LaRocco acknowledges that he did not serve James McGeown. (See Pl. Opp. (Docket Entry# 59) at 25.)
false arrest. See id. at *4 n.5 ("[T]he Second Circuit ... does not require Plaintiff to have been
convicted of exactly the same charge for which he was arrested. Th[ e] court need only consider
whether as a total transaction the activity forming the basis for the arrest is the same as the
activity to which plaintiff pleaded guilty." (internal quotation marks, alterations, and citations
omitted)); Johnson v. New York City, No. 01-CV-1860, 2004 WL 502929, at *4 (E.D.N.Y. Jan.
12, 2004); Allison v. Farrell, No. 97-CV-2247, 2002 WL 88380, at *4 (S.D.N.Y. Jan. 22, 2002).
Because LaRocco has failed to show a lack of probable cause for his arrest, his claim for false
arrest and imprisonment must be dismissed.
LaRocco's Complaint also alleges a claim for malicious prosecution against Jackson.
This claim must be dismissed for similar reasons to his false arrest claim.
In order to prevail on a § 1983 claim against a state actor for malicious
prosecution, a plaintiff must show a violation of his rights under the Fourth
Amendment, and must establish the elements of a malicious prosecution claim
under state law. To establish a malicious prosecution claim under New York law,
a plaintiff must prove (I) the initiation or continuation of a criminal proceeding
against plaintiff, (2) termination of the proceeding in plaintiff's favor, (3) lack of
probable cause for commencing the proceeding, and (4) actual malice as a
motivation for defendant's actions.
Manganiello v. New York City, 612 F.3d 149, 160-61 (2d Cir. 2010) (internal quotation marks
As with LaRocco's false arrest claim, his claim for malicious prosecution fails because
LaRocco cannot show a lack of probable cause for commencing the criminal proceedings against
him. See id. Additionally, LaRocco's unchallenged guilty plea precludes a finding of
"termination of the proceedings in [his] favor." Id.; see also Okoi v. El AI Israel Airlines, 378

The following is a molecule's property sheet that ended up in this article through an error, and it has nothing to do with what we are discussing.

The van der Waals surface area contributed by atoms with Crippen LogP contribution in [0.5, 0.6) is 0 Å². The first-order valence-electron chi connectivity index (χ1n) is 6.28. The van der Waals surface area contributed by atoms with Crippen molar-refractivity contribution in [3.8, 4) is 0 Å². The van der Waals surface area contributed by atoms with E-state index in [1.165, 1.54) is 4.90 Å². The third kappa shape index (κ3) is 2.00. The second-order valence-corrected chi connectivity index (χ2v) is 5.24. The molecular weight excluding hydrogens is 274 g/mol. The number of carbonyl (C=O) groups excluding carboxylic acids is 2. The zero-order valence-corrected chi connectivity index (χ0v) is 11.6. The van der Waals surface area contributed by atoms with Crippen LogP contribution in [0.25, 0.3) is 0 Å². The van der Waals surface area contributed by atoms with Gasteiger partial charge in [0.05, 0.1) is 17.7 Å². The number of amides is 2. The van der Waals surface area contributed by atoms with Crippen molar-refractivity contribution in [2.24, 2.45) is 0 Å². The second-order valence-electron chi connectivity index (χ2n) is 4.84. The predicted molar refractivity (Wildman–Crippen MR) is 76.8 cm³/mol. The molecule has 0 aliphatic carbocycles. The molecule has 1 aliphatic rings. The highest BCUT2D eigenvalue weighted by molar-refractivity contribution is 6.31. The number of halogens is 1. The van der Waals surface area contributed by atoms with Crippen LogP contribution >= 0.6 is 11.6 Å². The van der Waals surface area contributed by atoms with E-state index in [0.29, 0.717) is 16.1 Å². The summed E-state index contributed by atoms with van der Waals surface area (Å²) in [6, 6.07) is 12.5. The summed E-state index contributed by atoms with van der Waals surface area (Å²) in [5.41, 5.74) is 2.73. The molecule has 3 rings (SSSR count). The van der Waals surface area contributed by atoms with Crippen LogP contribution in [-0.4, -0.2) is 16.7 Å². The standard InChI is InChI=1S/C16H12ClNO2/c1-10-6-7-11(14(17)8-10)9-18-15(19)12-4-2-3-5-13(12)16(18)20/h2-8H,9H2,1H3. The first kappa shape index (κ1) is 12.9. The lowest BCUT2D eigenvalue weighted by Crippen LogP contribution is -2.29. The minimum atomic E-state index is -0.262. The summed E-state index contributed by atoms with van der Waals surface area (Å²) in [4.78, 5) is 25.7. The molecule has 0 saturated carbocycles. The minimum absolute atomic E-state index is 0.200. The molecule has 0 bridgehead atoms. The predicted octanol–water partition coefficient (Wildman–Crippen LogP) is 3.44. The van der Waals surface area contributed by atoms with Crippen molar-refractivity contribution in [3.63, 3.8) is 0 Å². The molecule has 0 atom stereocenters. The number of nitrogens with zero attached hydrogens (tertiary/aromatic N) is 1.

Fed. Appx. 9, II (2d Cir. 2010) (plaintiffs malicious prosecution claim failed because he pled
guilty, even though the charges were later dismissed under a "conditional discharge" agreement).
Because two essential elements of LaRocco's claim for malicious prosecution are absent, his
claim is dismissed.
Finally, LaRocco claims that Jackson conspired with James McGeown to falsely arrest
and maliciously prosecute him. Because LaRocco's § 1983 claims for false arrest and malicious
prosecution are dismissed, his claim for conspiracy to commit those violations must be dismissed
as well. See Curley v. Village of Suffern, 268 F.3d 65,72 (2d Cir. 2001); Pugh v. New York
City, No. 01-CV-0129, 2002 WL 398804, at *2 n.4 (E.D.N.Y. Jan. IS, 2002).
Leave to Amend
A court must give a prose plaintiff leave to amend his complaint if the complaint .. gives
any indication that a valid claim might be stated." Cuoco v. Moritsugu, 222 F.3d 99, 112 (2d
Cir. 2000). LaRocco's Complaint provides no such indication; thus, the court does not grant
LaRocco leave to amend his Complaint. However, the court notes that if LaRocco successfully
appeals his criminal conviction for aggravated harassment in the second degree, he might be able
to cure his currently deficient Complaint. If that occurs, LaRocco is free to file a motion to
reopen his case pursuant to Federal Rule of Civil Procedure 60(b}.
As set forth above, LaRocco's § 1983 claims against Defendant Jackson for false arrest
and imprisonment, malicious prosecution, and conspiracy are DISMISSED with prejudice
pursuant to Federal Rule of Civil Procedure 12(b)(6). LaRocco's claims against Defendant
James McGeown are DISMISSED with prejudice pursuant to Federal Rule of Civil Procedure
s/Nicholas G. Garaufis
NICHOLAS G. GARAUFIS
United States District Judge
Dated: Brookly!].New York